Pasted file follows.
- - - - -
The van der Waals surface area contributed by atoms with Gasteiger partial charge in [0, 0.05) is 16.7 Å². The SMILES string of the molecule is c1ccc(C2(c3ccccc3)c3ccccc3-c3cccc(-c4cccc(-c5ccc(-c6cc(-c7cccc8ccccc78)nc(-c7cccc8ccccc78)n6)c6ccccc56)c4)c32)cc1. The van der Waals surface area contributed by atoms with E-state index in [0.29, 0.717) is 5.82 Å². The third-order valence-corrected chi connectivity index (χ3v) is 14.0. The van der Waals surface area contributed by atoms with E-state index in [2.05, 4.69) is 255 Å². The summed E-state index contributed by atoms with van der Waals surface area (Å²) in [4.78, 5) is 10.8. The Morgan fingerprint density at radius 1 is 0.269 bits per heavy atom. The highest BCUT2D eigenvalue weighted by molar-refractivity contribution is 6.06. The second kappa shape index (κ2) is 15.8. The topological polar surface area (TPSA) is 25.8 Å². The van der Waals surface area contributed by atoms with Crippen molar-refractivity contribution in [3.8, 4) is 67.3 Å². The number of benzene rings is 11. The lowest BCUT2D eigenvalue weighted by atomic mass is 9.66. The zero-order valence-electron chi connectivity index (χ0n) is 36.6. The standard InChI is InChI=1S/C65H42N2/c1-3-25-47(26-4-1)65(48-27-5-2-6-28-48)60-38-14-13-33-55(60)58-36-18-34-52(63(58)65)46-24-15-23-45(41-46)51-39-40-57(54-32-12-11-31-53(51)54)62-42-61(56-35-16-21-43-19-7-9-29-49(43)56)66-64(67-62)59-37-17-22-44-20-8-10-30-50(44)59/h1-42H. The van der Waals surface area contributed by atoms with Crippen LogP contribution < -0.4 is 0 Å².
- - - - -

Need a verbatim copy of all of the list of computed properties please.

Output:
The van der Waals surface area contributed by atoms with Gasteiger partial charge in [0, 0.05) is 16.7 Å². The SMILES string of the molecule is c1ccc(C2(c3ccccc3)c3ccccc3-c3cccc(-c4cccc(-c5ccc(-c6cc(-c7cccc8ccccc78)nc(-c7cccc8ccccc78)n6)c6ccccc56)c4)c32)cc1. The van der Waals surface area contributed by atoms with E-state index in [0.29, 0.717) is 5.82 Å². The third-order valence-corrected chi connectivity index (χ3v) is 14.0. The van der Waals surface area contributed by atoms with E-state index in [2.05, 4.69) is 255 Å². The summed E-state index contributed by atoms with van der Waals surface area (Å²) in [4.78, 5) is 10.8. The Morgan fingerprint density at radius 1 is 0.269 bits per heavy atom. The highest BCUT2D eigenvalue weighted by molar-refractivity contribution is 6.06. The second kappa shape index (κ2) is 15.8. The topological polar surface area (TPSA) is 25.8 Å². The van der Waals surface area contributed by atoms with Crippen molar-refractivity contribution in [3.8, 4) is 67.3 Å². The number of benzene rings is 11. The lowest BCUT2D eigenvalue weighted by atomic mass is 9.66. The zero-order valence-electron chi connectivity index (χ0n) is 36.6. The standard InChI is InChI=1S/C65H42N2/c1-3-25-47(26-4-1)65(48-27-5-2-6-28-48)60-38-14-13-33-55(60)58-36-18-34-52(63(58)65)46-24-15-23-45(41-46)51-39-40-57(54-32-12-11-31-53(51)54)62-42-61(56-35-16-21-43-19-7-9-29-49(43)56)66-64(67-62)59-37-17-22-44-20-8-10-30-50(44)59/h1-42H. The van der Waals surface area contributed by atoms with Crippen LogP contribution < -0.4 is 0 Å².